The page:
Metadata is required to be produced intact when designated by the requesting party, which is now commonplace. (See, Federal Rule of Civil Procedure 34(b)(1)(C)). Metadata is often relevant evidence itself and is also needed for accurate eDiscovery culling, processing and analysis. In her production, counsel for defendant Kutsomarkos provided pdf versions of documents from her laptop. However, the court found that “the pdf files scrubbed the metadata from the documents and that metadata should be available on the hard drives.” There are defensible and very cost effective ways to collect and preserve metadata. They were not used by the defendants, to their great detriment.

  1. A Defensible But Streamlined Process Is Optimal

HealthPlan Services, is yet another court decision underscoring the importance of a well-designed, cost-effective and defensible eDiscovery collection process. Such a capability is only attainable with the right enterprise technology. With X1 Distributed Discovery (X1DD), parties can perform targeted search and collection of the ESI of hundreds of endpoints over the internal network without disrupting operations. The search results are returned in minutes, not weeks, and thus can be highly granular and iterative, based upon multiple keywords, date ranges, file types, or other parameters. This approach typically reduces the eDiscovery collection and processing costs by at least one order of magnitude (90%), thereby bringing much needed feasibility to enterprise-wide eDiscovery collection that can save organizations millions while improving compliance by maintaining metadata, generating audit logs and establishing chain of custody.

And in line with concepts outlined in HealthPlan Services, X1DD provides a repeatable, verifiable and documented process for the requisite defensibility. For a demonstration or briefing on X1 Distributed Discovery, please contact us.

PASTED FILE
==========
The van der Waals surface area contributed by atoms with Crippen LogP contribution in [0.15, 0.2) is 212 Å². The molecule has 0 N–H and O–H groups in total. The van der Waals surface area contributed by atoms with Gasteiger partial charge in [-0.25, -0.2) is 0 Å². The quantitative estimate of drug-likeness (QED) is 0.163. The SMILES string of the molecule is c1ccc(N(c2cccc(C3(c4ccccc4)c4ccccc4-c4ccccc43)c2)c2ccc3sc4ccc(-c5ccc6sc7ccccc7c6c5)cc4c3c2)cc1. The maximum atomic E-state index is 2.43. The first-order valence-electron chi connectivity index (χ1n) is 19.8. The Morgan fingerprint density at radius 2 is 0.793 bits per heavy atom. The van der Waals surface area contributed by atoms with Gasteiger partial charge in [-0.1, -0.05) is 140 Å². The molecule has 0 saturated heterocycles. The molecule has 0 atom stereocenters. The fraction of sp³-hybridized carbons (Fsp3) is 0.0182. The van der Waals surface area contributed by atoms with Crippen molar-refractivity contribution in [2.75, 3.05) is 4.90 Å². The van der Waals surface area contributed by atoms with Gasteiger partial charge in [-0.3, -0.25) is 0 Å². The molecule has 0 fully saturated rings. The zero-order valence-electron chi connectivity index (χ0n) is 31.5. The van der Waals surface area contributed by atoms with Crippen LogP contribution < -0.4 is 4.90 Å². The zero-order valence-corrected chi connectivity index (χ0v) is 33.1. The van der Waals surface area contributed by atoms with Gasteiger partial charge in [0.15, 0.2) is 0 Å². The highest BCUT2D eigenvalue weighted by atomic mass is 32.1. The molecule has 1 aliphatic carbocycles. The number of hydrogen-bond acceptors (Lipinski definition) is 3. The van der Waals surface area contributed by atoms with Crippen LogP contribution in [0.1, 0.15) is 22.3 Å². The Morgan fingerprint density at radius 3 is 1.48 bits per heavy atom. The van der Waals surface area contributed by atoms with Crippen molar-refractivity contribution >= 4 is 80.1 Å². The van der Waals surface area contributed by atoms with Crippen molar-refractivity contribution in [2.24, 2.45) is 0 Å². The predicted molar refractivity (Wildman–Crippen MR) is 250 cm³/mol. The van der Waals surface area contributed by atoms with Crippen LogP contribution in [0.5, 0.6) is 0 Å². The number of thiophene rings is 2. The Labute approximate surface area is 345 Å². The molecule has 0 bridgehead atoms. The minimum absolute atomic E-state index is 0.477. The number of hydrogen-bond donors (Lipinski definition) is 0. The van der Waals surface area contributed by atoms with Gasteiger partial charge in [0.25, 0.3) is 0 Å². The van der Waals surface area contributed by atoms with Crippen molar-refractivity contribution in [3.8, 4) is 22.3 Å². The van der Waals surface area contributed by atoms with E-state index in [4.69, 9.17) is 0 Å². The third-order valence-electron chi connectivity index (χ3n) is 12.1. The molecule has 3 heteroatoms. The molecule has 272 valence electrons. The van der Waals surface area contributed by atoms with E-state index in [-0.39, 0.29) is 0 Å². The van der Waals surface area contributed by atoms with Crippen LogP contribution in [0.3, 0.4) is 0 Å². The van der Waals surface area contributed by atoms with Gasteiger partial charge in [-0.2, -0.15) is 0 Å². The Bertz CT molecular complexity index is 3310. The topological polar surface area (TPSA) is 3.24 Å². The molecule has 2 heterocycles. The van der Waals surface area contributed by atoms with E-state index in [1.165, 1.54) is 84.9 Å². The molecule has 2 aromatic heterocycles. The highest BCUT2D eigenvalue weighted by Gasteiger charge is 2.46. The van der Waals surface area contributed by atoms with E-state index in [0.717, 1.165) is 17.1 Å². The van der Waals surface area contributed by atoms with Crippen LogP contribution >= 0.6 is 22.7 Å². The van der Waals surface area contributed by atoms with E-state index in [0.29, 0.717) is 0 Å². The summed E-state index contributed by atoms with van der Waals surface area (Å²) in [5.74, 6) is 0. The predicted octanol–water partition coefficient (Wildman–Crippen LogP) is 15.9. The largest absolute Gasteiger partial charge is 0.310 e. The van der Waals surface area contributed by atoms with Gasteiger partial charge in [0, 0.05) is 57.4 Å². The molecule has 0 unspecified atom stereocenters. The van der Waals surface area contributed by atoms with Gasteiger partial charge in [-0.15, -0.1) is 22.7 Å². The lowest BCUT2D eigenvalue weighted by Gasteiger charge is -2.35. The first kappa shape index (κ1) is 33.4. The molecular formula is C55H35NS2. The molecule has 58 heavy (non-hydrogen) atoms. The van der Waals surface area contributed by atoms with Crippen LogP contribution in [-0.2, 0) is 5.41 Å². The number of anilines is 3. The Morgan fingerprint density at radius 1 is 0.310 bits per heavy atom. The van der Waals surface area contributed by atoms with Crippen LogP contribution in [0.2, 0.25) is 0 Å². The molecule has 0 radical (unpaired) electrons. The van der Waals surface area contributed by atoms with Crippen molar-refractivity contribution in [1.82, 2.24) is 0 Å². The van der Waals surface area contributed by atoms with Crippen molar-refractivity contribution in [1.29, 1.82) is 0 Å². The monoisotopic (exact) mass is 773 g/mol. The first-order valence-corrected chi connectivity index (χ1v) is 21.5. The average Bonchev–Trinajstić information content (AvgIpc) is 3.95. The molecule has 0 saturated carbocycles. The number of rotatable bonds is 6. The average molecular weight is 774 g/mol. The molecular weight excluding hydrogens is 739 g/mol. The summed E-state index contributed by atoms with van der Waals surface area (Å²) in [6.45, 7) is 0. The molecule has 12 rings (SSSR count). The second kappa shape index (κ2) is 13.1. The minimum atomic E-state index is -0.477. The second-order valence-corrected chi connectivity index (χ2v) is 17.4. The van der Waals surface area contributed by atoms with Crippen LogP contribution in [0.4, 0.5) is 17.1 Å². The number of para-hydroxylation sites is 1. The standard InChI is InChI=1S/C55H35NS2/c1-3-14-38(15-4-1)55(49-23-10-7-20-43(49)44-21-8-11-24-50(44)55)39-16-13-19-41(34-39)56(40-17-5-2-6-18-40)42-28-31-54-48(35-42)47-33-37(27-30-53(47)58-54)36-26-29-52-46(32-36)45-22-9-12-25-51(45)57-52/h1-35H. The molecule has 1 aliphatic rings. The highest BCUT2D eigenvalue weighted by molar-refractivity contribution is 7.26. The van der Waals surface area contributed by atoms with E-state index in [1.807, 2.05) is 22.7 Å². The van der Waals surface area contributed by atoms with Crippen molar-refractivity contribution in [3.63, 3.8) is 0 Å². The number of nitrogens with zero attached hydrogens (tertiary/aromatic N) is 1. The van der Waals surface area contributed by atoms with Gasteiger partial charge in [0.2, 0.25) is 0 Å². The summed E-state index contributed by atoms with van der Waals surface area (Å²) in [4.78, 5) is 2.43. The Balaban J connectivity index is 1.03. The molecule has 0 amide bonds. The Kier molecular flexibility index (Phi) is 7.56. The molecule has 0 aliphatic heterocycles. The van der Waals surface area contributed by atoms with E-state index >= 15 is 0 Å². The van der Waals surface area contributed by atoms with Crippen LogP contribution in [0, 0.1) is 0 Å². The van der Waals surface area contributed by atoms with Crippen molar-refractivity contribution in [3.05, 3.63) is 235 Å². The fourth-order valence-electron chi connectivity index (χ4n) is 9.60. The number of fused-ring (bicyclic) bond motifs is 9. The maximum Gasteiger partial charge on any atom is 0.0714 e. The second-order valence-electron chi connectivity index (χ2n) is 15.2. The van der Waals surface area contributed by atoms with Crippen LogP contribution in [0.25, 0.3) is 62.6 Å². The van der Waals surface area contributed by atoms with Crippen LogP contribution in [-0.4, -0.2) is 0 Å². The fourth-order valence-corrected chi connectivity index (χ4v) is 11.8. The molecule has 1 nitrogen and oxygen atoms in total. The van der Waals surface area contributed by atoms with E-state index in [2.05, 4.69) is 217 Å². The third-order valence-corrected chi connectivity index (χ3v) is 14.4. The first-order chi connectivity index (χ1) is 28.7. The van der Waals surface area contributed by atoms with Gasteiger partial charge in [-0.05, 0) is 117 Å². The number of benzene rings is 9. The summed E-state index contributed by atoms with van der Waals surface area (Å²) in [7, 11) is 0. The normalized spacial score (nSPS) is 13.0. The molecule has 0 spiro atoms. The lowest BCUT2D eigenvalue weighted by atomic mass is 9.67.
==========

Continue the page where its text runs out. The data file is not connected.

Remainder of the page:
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Filed under Best Practices, Case Law, eDiscovery, Enterprise eDiscovery, ESI, Uncategorized

Social Media Statements: Key Evidence and Often Exceptions to the Hearsay Rule

By John Patzakis

Here is a quick legal evidence quiz: Identify the three distinct hearsay exceptions in the following Tweet:

Accident 5

 

The first exception would be under Federal Rule of Evidence 803(2):

“Rule 803. Exceptions to the Rule Against Hearsay: . . . (2) Excited Utterance. A statement relating to a startling event or condition, made while the declarant was under the stress of excitement that it caused.”

Pretty clear here. The four OMGs are a good indication. So no one can argue that the phrase “OMG” never has any legal consequence.

The second exception would be under FRE 803(1): “Present Sense Impression. A statement describing or explaining an event or condition, made while or immediately after the declarant perceived it.”

And if the witness some time later did not recall details of the incident (two words: Vegas, hangover), the statement could be introduced as a recorded recollection under 803(5).

Another key hearsay exception are statements offered as evidence of the then state of mind of the declarant. While YouTube is known for cat videos, Twitter and Facebook are in large part a platform for statements like this:

Happy Tweet

 

In other words, to quote FRE 803(3): “Then-Existing Mental, Emotional, or Physical Condition. A statement of the declarant’s then-existing state of mind (such as motive, intent, or plan) or emotional, sensory, or physical condition (such as mental feeling, pain, or bodily health)”

While social media is a great place to find out what Kim Kardashian and Justin Bieber are thinking or feeling on a given day, the state of mind of a party or witness is a common issue in many legal matters. (See Gordon v. T.G.R. Logistics, Inc. (D. Wy. May 10, 2017) (Court orders production of entire Facebook Account history as relevant to mental and emotional state of Plaintiff)).

And finally, arguably the most compelling social media evidence stems from the propensity to self-incriminate oneself on Twitter, otherwise known as a Statement Against Interest under FRE 804(b)(3).  This takes multiple forms, including flat out admissions of liability, or previous statements that contradict or otherwise impugn the integrity of a declarant. For instance:

Trump tweet

 

The bottom line is that social media provides a treasure trove of evidence that also tends to fall under evidentiary hearsay exceptions, unlike other forms of out of court statements.